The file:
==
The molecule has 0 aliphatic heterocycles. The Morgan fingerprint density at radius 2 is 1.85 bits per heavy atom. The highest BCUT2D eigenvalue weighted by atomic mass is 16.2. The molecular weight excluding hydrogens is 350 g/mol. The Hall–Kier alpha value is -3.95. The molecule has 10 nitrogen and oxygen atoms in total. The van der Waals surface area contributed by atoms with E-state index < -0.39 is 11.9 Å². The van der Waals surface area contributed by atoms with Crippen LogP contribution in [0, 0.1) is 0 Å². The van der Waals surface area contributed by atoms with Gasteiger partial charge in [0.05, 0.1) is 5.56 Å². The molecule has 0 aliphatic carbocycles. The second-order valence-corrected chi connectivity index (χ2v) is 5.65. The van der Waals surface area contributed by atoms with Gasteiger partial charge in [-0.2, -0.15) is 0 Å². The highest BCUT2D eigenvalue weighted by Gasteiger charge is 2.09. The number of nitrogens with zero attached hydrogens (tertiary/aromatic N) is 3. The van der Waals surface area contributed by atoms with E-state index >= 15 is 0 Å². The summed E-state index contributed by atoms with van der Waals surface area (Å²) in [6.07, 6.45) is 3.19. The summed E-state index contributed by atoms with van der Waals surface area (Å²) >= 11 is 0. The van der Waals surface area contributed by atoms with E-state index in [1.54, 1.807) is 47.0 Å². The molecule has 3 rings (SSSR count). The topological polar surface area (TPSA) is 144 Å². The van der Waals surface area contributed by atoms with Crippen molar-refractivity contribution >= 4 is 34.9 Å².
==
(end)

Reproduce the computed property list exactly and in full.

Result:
The molecule has 0 aliphatic heterocycles. The Morgan fingerprint density at radius 2 is 1.85 bits per heavy atom. The highest BCUT2D eigenvalue weighted by atomic mass is 16.2. The molecular weight excluding hydrogens is 350 g/mol. The Hall–Kier alpha value is -3.95. The molecule has 10 nitrogen and oxygen atoms in total. The van der Waals surface area contributed by atoms with E-state index < -0.39 is 11.9 Å². The van der Waals surface area contributed by atoms with Crippen LogP contribution in [0, 0.1) is 0 Å². The van der Waals surface area contributed by atoms with Gasteiger partial charge in [0.05, 0.1) is 5.56 Å². The molecule has 0 aliphatic carbocycles. The second-order valence-corrected chi connectivity index (χ2v) is 5.65. The van der Waals surface area contributed by atoms with Gasteiger partial charge in [-0.2, -0.15) is 0 Å². The highest BCUT2D eigenvalue weighted by Gasteiger charge is 2.09. The number of nitrogens with zero attached hydrogens (tertiary/aromatic N) is 3. The van der Waals surface area contributed by atoms with E-state index >= 15 is 0 Å². The summed E-state index contributed by atoms with van der Waals surface area (Å²) in [6.07, 6.45) is 3.19. The summed E-state index contributed by atoms with van der Waals surface area (Å²) >= 11 is 0. The van der Waals surface area contributed by atoms with E-state index in [1.54, 1.807) is 47.0 Å². The molecule has 3 rings (SSSR count). The topological polar surface area (TPSA) is 144 Å². The van der Waals surface area contributed by atoms with Crippen molar-refractivity contribution >= 4 is 34.9 Å².